“It’s getting wet over here too,” I said. Lightning struck nearby, shaking the ground and lighting the tent. The air had the peculiar ozone smell of electricity in motion. Grasping the power of the storm on the other side of the flimsy nylon walls, panic started pulsing through my body.

“Holy crap, that was close!” I shrieked.

“It’s all right, it will pass,” he said.

“Maybe we should go back to the car. I heard that if you get struck by lightning in a car, the wheels absorb the electricity,” I said, suddenly wanting to be anywhere but there.

“Yah, that’s a myth. As long as you don’t touch anything when lightning strikes, the electricity dissipates from the body of the car. Doesn’t have to do with the wheels.” He was working hard to hold up the tent, which violent winds were now threatening to fold in half.

“Ugh! We don’t have a flashlight, remember? Even with the sky lighting up like this, it’s too dark to find our way back,” I said.

“We’d be lightning rods standing out there in the open anyway,” he replied.

I nodded, wiping rain from my face with my flimsy t-shirt.

“If I don’t hold up these poles, they’ll snap. Then, likely, the wind will blow us right over the bluff. But I might get struck by lightning, holding onto metal like this in an electrical storm.” He was way too calm, talking about the ways he might die in the night.

“I guess the rocks didn’t work,” I said. He craned his neck and shot me a glance that said not helpful. “Doesn’t matter,” I backpedaled.

My mind was closing in on itself from fear. “We have to stay away from tall trees,” I mumbled, remembering the advice of an outdoor guide I once camped with.

“Good thing there are no trees out here…at all.” He was looking at me, wondering if I was losing it.

Think, think, I thought, exhaling hard to reign in my panic. “What if you put your shoes on and hold up the poles with your feet. The rubber soles will keep the lightning from burning through you.” Worth a try, I thought.

He eyed me dubiously, but decided going along with me would calm me down. “Okay. Throw me my shoes. I’ll try it.” He secured the tent poles lying on his back with his shoes up in the air.

“Grab your shoes, too. Help me hold up your side of the tent,” he said motioning with his chin. “Okay,” I said, wiggling out of my sleeping bag.

Trapped between being blown 200 feet over a bluff and getting struck by lightning, we lay next to each other, hands and feet in the air and thighs pressed against our bellies for support.

Then, whether I let my guard down because of sheer exhaustion or due to the fact that I was lying in what in yoga class we call the “wind-relieving pose,” I farted. Even the noise of the storm couldn’t conceal it. I scrunched my face up in embarrassment.

Great, I thought, just let it all hang out—panic, losing it, and now this! Our journey together had taken us from flower-perfumed Parisian markets to fart-sealed tents in only a few short months. Here is where our romance has come to die.

“Must be those damn barking spiders,” he offered. “They follow me around relentlessly.” And then, in a gesture of solidarity, he farted, too. We looked at each other sideways and giggled. It was not a terribly romantic moment. But in the place of romance, I realized, something deeper was rising up. A more intimate, real, and yes, smellier relationship was blossoming.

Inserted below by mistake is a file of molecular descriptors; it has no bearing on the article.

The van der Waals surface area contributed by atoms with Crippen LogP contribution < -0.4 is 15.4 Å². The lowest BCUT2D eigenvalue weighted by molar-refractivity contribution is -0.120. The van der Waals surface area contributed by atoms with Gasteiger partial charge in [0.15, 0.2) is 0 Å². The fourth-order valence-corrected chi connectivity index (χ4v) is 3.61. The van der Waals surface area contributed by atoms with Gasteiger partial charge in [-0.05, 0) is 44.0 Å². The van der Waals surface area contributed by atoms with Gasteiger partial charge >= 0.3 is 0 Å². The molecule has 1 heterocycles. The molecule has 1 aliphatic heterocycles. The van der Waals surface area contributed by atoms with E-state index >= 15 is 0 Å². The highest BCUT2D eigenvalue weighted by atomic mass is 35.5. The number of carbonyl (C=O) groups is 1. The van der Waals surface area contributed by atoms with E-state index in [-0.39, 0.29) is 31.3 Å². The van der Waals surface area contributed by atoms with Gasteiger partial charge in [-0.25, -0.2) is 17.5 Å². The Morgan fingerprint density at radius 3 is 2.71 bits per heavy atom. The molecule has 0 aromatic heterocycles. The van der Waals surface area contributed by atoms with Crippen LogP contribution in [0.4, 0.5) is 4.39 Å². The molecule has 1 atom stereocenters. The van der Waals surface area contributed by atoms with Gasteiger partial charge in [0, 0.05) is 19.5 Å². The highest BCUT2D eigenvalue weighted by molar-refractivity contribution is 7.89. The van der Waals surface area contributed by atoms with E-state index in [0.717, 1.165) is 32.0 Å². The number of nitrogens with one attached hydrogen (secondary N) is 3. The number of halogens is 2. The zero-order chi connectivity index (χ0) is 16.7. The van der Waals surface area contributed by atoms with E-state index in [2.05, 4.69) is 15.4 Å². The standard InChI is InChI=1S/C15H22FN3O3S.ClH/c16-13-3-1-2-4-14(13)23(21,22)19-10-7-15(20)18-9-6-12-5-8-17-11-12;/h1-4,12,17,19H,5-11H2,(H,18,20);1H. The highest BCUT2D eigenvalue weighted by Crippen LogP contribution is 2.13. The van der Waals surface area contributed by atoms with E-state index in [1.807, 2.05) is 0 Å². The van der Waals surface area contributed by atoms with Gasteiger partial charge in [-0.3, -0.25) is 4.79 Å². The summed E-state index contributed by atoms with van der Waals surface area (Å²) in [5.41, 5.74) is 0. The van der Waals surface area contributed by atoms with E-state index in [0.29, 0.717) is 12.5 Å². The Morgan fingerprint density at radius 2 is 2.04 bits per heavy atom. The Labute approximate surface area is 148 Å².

“We look like fried possums,” he said.

“At least we’ll fry together,” I said, still giggling, my panic dissipating. I curled against him and dropped my legs—one unanticipated gas release was enough for the moment. We stayed like that until the howling winds began to subside and we fell into an exhausted, soggy sleep.

The blazing sun woke us a couple hours later. Hot sunbeams pierced through the tears the storm left in our tent walls, spearing my skin like lasers. We dragged our wet sleeping bags back to the car in the light of day and threw the tent into the first trash can we found.

“Wait,” said New Boyfriend, “let’s keep the bottom, we can use it as a tarp.”

After that, we relaxed into our road trip and each other. We wouldn’t face a storm of that size or force again. But just in case, we invested in a low-to-the-ground four-season tent with sturdy poles, trading in the idea of a luxury dome for functionality.

Our journey together stretched from months into years, and New Boyfriend turned into Long-term Husband, to whom I am still happily married. Although we’ve seen some storms in our relationship over the years, none have been quite like the one that knocked us out of new relationship bliss and into a real life together. Storms these days, after ten years together, are fewer and father in between.

About the Author

Christina Selby lives in Santa Fe, NM, with her husband and two young sons, where she co-founded an environmental non-profit organization and is a freelance writer currently working on a fiction novel. You can find her writing online and in print at Green Money Journal, Journal for Sustainability Education, Sustainable Santa Fe Guide, Mother Earth Living Blog, Lowestoft Chronicle, among other publications.